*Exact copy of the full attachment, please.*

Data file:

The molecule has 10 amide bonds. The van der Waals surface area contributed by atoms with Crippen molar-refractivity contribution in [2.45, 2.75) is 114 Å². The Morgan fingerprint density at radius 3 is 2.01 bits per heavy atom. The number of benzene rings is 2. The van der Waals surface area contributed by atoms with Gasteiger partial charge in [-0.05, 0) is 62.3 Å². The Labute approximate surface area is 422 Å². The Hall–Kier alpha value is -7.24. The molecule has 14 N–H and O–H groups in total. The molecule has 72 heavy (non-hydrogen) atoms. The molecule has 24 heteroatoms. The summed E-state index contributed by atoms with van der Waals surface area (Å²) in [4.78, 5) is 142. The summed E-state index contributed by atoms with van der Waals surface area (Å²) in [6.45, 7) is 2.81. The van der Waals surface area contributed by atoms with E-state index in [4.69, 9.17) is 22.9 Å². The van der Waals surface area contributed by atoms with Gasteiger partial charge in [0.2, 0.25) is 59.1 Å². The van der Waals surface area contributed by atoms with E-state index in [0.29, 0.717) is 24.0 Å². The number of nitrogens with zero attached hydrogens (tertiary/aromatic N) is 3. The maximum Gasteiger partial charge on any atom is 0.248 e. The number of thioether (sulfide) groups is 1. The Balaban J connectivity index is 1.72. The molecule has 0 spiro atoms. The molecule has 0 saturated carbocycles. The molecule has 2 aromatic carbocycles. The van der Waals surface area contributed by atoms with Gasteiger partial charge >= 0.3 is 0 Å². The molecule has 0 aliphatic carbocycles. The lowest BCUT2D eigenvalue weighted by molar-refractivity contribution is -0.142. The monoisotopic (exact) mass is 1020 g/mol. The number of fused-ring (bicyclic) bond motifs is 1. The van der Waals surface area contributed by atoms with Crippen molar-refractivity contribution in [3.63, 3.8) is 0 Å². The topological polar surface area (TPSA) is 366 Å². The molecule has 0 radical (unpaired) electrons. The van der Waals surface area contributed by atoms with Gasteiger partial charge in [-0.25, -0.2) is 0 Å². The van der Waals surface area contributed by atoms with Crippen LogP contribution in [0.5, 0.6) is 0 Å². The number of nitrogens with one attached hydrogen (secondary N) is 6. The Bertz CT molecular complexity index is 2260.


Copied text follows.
The molecule has 10 amide bonds. The van der Waals surface area contributed by atoms with Crippen molar-refractivity contribution in [2.45, 2.75) is 114 Å². The Morgan fingerprint density at radius 3 is 2.01 bits per heavy atom. The number of benzene rings is 2. The van der Waals surface area contributed by atoms with Gasteiger partial charge in [-0.05, 0) is 62.3 Å². The Labute approximate surface area is 422 Å². The Hall–Kier alpha value is -7.24. The molecule has 14 N–H and O–H groups in total. The molecule has 72 heavy (non-hydrogen) atoms. The molecule has 24 heteroatoms. The summed E-state index contributed by atoms with van der Waals surface area (Å²) in [4.78, 5) is 142. The summed E-state index contributed by atoms with van der Waals surface area (Å²) in [6.45, 7) is 2.81. The van der Waals surface area contributed by atoms with E-state index in [4.69, 9.17) is 22.9 Å². The van der Waals surface area contributed by atoms with Gasteiger partial charge in [0.2, 0.25) is 59.1 Å². The van der Waals surface area contributed by atoms with E-state index in [0.29, 0.717) is 24.0 Å². The number of nitrogens with zero attached hydrogens (tertiary/aromatic N) is 3. The maximum Gasteiger partial charge on any atom is 0.248 e. The number of thioether (sulfide) groups is 1. The Balaban J connectivity index is 1.72. The molecule has 0 spiro atoms. The molecule has 0 saturated carbocycles. The molecule has 2 aromatic carbocycles. The van der Waals surface area contributed by atoms with Gasteiger partial charge >= 0.3 is 0 Å². The molecule has 0 aliphatic carbocycles. The lowest BCUT2D eigenvalue weighted by molar-refractivity contribution is -0.142. The monoisotopic (exact) mass is 1020 g/mol. The number of fused-ring (bicyclic) bond motifs is 1. The van der Waals surface area contributed by atoms with Crippen molar-refractivity contribution in [3.63, 3.8) is 0 Å². The topological polar surface area (TPSA) is 366 Å². The molecule has 0 radical (unpaired) electrons. The van der Waals surface area contributed by atoms with Gasteiger partial charge in [-0.25, -0.2) is 0 Å². The van der Waals surface area contributed by atoms with Crippen LogP contribution in [0.5, 0.6) is 0 Å². The number of nitrogens with one attached hydrogen (secondary N) is 6. The Bertz CT molecular complexity index is 2260.